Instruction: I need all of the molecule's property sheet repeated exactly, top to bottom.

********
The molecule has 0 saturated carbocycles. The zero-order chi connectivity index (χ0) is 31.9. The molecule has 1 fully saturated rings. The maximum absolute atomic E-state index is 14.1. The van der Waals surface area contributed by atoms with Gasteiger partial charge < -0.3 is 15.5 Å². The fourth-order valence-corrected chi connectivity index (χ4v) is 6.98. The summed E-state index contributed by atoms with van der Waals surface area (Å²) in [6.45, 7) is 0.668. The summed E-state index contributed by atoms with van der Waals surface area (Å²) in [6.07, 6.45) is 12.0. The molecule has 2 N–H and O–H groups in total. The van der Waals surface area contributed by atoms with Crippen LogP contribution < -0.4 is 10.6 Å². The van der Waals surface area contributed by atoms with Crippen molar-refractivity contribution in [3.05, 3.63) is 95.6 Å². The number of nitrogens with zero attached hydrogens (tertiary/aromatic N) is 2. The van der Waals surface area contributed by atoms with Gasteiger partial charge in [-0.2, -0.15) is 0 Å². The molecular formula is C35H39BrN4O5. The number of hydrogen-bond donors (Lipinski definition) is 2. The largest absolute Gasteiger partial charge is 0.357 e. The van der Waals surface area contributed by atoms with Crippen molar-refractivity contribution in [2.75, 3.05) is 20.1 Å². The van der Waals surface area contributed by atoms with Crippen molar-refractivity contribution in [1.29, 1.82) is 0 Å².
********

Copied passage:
The molecule has 0 saturated carbocycles. The zero-order chi connectivity index (χ0) is 31.9. The molecule has 1 fully saturated rings. The maximum absolute atomic E-state index is 14.1. The van der Waals surface area contributed by atoms with Gasteiger partial charge < -0.3 is 15.5 Å². The fourth-order valence-corrected chi connectivity index (χ4v) is 6.98. The summed E-state index contributed by atoms with van der Waals surface area (Å²) in [6.45, 7) is 0.668. The summed E-state index contributed by atoms with van der Waals surface area (Å²) in [6.07, 6.45) is 12.0. The molecule has 2 N–H and O–H groups in total. The van der Waals surface area contributed by atoms with Crippen LogP contribution < -0.4 is 10.6 Å². The van der Waals surface area contributed by atoms with Crippen molar-refractivity contribution in [3.05, 3.63) is 95.6 Å². The number of nitrogens with zero attached hydrogens (tertiary/aromatic N) is 2. The van der Waals surface area contributed by atoms with Gasteiger partial charge in [-0.2, -0.15) is 0 Å². The molecular formula is C35H39BrN4O5. The number of hydrogen-bond donors (Lipinski definition) is 2. The largest absolute Gasteiger partial charge is 0.357 e. The van der Waals surface area contributed by atoms with Crippen molar-refractivity contribution in [2.75, 3.05) is 20.1 Å². The van der Waals surface area contributed by atoms with Crippen molar-refractivity contribution in [1.29, 1.82) is 0 Å².